As adept as they are at planning and fabrication, CRP leaves engine disposition to Cronin Racing Development in nearby Concord, North Carolina. The base insert is an LS2 engine. Displacement remains 364.4 ci via a 4.00-inch bore and 3.625-inch stroke. Since longevity is the key to performance in road racing, the rotating assembly includes a Callies crankshaft, Dyer steel connecting rods, and JE 12:1 pistons fitted with Total Seal ring packs. Although a COMP hydraulic roller is used, its specifications remain proprietary, but a Cloyes timing set joins crankshaft with camshaft. The miracle of CNC is visited upon the LS3 cylinder heads, thus equalizing port and combustion chamber dimensions. The Xceldyne titanium valves are wrapped with psi springs; pushrods and hardware are COMP issue. Rocker arms are tough OE. A Dailey Engineering wet sump conversion ensures adequate lubrication on the race course and allows the C6 to become intimate with the tarmac as possible for a proper coefficient of drag. Lithium Products batteries power the Bosch ignition and MoTec engine management modules. An OE composite intake manifold takes air from a 90mm throttle body and exhaust spending is extracted by PRO-FABrication stainless steel headers with 13/4-inch diameter primary pipes. As the car weighs just 3,050 pounds, the output of the LS2 has been rated at a nominal (but quite effective) 480 lb-ft of torque at 5,800 rpm and 560 hp at 7,200 rpm. To physically transfer this largesse, CRP incorporates a Tilton 51/2-inch triple-disc clutch assembly and matching flywheel. Torque is processed through a Holinger (Victoria, Australia) six-speed sequential gearbox thence to a C6/Z06 Getrag differential with 3.90:1 gears and a limited slip. This unit offers a strong, low-friction link. Final drive ratio depends on the weather and specifics of each venue. Beefy halfshafts and ends supplied by The Driveshaft Shop (Harrisburg, Pennsylvania) put the power where it does the most good—usually without fail.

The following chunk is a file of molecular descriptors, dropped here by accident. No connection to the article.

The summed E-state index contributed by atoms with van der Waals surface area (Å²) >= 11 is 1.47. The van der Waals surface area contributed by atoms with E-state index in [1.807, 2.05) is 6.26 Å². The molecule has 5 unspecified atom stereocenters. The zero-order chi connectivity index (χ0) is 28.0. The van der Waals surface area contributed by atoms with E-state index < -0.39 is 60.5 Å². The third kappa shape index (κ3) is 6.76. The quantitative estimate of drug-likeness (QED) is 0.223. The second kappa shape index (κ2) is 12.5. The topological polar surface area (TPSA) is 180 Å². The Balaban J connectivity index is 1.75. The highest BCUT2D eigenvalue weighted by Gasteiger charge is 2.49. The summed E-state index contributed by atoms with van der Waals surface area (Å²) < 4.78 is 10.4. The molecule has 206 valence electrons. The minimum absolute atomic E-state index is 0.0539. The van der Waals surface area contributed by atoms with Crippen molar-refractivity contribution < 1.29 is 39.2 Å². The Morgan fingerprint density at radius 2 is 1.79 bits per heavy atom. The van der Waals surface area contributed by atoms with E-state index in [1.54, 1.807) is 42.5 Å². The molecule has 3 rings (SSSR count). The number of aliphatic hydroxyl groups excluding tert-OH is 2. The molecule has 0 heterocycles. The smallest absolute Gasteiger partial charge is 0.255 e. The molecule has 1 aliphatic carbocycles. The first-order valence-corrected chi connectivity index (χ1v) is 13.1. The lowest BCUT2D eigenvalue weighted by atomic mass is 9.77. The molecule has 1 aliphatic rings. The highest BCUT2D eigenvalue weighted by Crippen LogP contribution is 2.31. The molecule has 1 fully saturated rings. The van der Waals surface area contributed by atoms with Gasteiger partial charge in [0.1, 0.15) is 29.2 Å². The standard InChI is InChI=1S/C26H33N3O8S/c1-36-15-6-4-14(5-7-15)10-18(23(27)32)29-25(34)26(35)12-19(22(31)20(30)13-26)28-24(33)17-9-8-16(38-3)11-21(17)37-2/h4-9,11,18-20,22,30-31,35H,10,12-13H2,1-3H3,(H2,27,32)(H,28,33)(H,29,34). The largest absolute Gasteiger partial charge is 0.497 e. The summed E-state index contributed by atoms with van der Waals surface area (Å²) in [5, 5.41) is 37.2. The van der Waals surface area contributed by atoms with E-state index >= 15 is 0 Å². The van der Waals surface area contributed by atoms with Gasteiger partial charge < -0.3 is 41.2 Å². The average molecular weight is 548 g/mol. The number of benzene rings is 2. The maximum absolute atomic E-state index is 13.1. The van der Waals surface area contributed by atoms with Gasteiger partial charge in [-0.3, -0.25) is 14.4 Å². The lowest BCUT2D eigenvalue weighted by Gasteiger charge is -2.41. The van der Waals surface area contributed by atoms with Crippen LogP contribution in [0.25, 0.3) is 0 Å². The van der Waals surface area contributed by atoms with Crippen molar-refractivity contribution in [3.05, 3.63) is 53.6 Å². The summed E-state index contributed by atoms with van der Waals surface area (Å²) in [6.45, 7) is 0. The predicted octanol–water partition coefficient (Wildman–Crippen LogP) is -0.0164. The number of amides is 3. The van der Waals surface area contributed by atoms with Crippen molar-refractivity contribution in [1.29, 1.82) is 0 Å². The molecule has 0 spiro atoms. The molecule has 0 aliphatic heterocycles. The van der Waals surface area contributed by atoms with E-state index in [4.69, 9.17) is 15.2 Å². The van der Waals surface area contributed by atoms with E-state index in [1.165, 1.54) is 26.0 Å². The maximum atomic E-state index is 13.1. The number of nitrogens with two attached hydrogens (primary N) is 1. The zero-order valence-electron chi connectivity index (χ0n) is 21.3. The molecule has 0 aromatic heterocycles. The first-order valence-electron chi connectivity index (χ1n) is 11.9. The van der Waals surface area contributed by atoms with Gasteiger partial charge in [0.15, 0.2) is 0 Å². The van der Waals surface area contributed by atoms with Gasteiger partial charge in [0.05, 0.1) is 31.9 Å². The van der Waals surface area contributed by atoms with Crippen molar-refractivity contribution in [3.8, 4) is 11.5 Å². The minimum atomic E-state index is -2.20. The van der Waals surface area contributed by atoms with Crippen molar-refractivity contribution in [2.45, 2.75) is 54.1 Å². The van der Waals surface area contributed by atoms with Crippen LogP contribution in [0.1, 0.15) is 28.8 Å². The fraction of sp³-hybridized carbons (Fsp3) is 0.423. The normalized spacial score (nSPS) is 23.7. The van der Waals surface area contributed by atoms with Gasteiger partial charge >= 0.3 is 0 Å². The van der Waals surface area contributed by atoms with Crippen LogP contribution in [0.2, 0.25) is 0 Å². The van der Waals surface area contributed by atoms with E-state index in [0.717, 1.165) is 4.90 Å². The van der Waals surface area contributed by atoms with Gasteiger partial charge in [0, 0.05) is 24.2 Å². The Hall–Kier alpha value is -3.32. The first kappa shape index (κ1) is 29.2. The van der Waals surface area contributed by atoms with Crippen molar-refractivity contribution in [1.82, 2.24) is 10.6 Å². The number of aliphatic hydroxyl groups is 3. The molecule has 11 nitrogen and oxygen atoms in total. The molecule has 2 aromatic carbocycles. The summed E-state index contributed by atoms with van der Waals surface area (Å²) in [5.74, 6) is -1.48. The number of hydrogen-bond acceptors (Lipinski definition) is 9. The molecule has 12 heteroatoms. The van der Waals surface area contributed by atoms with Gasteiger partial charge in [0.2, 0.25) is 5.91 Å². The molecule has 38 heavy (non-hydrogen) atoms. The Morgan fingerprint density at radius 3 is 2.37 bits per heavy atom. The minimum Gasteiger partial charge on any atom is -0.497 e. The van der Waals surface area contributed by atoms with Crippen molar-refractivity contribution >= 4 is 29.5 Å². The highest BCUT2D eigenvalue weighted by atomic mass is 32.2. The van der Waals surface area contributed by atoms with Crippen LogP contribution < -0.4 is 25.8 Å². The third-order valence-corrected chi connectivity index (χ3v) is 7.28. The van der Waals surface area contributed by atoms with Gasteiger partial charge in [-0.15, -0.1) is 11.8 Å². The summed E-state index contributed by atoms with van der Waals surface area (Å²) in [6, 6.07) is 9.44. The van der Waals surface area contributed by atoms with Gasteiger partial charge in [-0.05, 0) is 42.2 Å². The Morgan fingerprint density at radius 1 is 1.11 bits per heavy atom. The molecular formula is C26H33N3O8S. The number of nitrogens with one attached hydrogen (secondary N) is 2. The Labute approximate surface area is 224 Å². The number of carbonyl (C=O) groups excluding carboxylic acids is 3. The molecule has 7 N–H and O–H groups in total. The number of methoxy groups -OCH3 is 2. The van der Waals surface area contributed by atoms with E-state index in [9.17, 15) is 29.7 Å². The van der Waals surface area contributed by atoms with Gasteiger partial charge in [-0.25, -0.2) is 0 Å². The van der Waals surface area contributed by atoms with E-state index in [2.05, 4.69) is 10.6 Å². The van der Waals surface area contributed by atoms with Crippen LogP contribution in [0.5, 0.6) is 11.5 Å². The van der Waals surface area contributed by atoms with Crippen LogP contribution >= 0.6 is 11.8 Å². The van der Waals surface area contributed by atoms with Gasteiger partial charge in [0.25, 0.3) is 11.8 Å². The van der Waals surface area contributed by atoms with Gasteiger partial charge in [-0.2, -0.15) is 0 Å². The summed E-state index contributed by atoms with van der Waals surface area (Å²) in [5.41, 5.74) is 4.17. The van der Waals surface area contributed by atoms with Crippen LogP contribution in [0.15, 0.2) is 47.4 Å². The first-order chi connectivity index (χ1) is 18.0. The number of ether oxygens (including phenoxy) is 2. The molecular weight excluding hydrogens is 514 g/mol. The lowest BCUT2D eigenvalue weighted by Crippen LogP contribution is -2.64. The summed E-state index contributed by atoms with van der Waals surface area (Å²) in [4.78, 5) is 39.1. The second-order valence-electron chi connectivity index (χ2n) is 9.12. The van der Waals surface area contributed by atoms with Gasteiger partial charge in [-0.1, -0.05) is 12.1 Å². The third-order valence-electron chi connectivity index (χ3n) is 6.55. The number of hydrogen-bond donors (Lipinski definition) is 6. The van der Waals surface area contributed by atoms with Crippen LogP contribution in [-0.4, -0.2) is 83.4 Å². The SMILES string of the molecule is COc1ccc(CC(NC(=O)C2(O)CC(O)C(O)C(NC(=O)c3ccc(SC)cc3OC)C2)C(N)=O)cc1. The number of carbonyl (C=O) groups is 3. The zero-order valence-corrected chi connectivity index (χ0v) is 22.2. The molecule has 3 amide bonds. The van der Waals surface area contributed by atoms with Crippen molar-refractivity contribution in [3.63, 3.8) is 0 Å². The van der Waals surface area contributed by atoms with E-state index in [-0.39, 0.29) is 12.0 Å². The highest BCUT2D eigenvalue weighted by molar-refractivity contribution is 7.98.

Hey, it’s a race car and not liable to detail before each appearance. Road rash and battle scars all become part of the aura. In essence, the C6 is a “panel car” and wears widebody carbon-fiber parts. Ira Carlisle (purveyor to Cup teams) in Hickory, North Carolina, did the paint and bodywork. Red Eye Design (Harrisburg) applied the always-critical graphics.
It’s deceptively simple: a web of white chromoly and Race Tech custom seats sans covering; the shifter jutting from the floor was once meant for a Hurst OE application. There’s a small phalanx of toggle switches but no instrumentation save for the all-inclusive MoTec data acquisition module floating in the middle of the carbon-fiber dash and instrument panel. Mike Skeen thumbs the oddly shaped, well-worn Sparco oblong steering wheel. The small tape flap on it is to remind of something important.
All fabrication was charted and completed at CRP Racing and included a rollcage integrated with the chassis proper. The main rails are C5 Corvette and segue neatly into the structural rigidity afforded by the ’cage and its stringers. The less deflection in the chassis, the more accurate the steering and the better the handling qualities will be. CRP applied custom-built uprights, fitted them with SKF Racing hubs, tubular control arms, Hypercoil springs with CRP/Penske coilover dampers, and a custom antisway bar. At the rear of the C6 we find another Hypercoil/Penske agglomeration and fabricated antisway bar.
The relatively low mass of the C6 allows CRP to use AP 13.77-inch diameter rotors at each wheel and six- and four-piston calipers fitted with Hawk racing pads. The prototype Cragar modulars are 18x10.5 and 18x12, respectively, and host 305/645 and 315/675 Pirelli P Zero race rubber. Compound and tread (slick surface or sipes) are dictated by the course and the weather. CHP